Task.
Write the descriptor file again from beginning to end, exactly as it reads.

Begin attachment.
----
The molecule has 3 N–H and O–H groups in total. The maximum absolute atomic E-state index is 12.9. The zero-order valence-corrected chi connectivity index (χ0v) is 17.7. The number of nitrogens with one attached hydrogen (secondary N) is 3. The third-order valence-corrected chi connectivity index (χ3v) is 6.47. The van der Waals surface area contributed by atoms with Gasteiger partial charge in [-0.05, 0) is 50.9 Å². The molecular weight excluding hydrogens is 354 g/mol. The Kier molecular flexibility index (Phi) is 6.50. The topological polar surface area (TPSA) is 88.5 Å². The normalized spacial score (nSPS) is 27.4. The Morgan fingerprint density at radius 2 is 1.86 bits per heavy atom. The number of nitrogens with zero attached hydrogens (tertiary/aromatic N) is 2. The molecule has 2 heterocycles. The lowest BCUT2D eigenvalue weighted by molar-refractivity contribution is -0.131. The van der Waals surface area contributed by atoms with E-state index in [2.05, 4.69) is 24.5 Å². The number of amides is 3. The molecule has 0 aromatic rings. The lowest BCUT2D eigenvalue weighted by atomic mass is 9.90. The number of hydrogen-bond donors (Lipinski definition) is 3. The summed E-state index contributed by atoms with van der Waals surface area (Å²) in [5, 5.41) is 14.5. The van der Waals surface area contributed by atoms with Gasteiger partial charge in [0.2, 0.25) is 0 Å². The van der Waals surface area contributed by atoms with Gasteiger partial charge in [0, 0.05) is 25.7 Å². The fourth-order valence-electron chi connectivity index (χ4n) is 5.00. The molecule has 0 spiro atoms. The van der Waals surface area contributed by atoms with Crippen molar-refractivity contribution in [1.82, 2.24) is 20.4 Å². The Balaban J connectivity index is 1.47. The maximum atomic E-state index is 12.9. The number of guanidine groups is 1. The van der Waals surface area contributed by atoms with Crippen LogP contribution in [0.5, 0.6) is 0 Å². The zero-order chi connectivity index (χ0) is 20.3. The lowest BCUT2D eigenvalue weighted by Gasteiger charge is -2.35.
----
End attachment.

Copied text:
The molecule has 3 N–H and O–H groups in total. The maximum absolute atomic E-state index is 12.9. The zero-order valence-corrected chi connectivity index (χ0v) is 17.7. The number of nitrogens with one attached hydrogen (secondary N) is 3. The third-order valence-corrected chi connectivity index (χ3v) is 6.47. The van der Waals surface area contributed by atoms with Gasteiger partial charge in [-0.05, 0) is 50.9 Å². The molecular weight excluding hydrogens is 354 g/mol. The Kier molecular flexibility index (Phi) is 6.50. The topological polar surface area (TPSA) is 88.5 Å². The normalized spacial score (nSPS) is 27.4. The Morgan fingerprint density at radius 2 is 1.86 bits per heavy atom. The number of nitrogens with zero attached hydrogens (tertiary/aromatic N) is 2. The molecule has 2 heterocycles. The lowest BCUT2D eigenvalue weighted by molar-refractivity contribution is -0.131. The van der Waals surface area contributed by atoms with E-state index in [2.05, 4.69) is 24.5 Å². The number of amides is 3. The molecule has 0 aromatic rings. The lowest BCUT2D eigenvalue weighted by atomic mass is 9.90. The number of hydrogen-bond donors (Lipinski definition) is 3. The summed E-state index contributed by atoms with van der Waals surface area (Å²) in [5, 5.41) is 14.5. The van der Waals surface area contributed by atoms with Gasteiger partial charge in [0.2, 0.25) is 0 Å². The van der Waals surface area contributed by atoms with Gasteiger partial charge in [0, 0.05) is 25.7 Å². The fourth-order valence-electron chi connectivity index (χ4n) is 5.00. The molecule has 0 spiro atoms. The van der Waals surface area contributed by atoms with Crippen molar-refractivity contribution in [1.82, 2.24) is 20.4 Å². The Balaban J connectivity index is 1.47. The maximum atomic E-state index is 12.9. The number of guanidine groups is 1. The van der Waals surface area contributed by atoms with Crippen LogP contribution in [0.5, 0.6) is 0 Å². The zero-order chi connectivity index (χ0) is 20.3. The lowest BCUT2D eigenvalue weighted by Gasteiger charge is -2.35.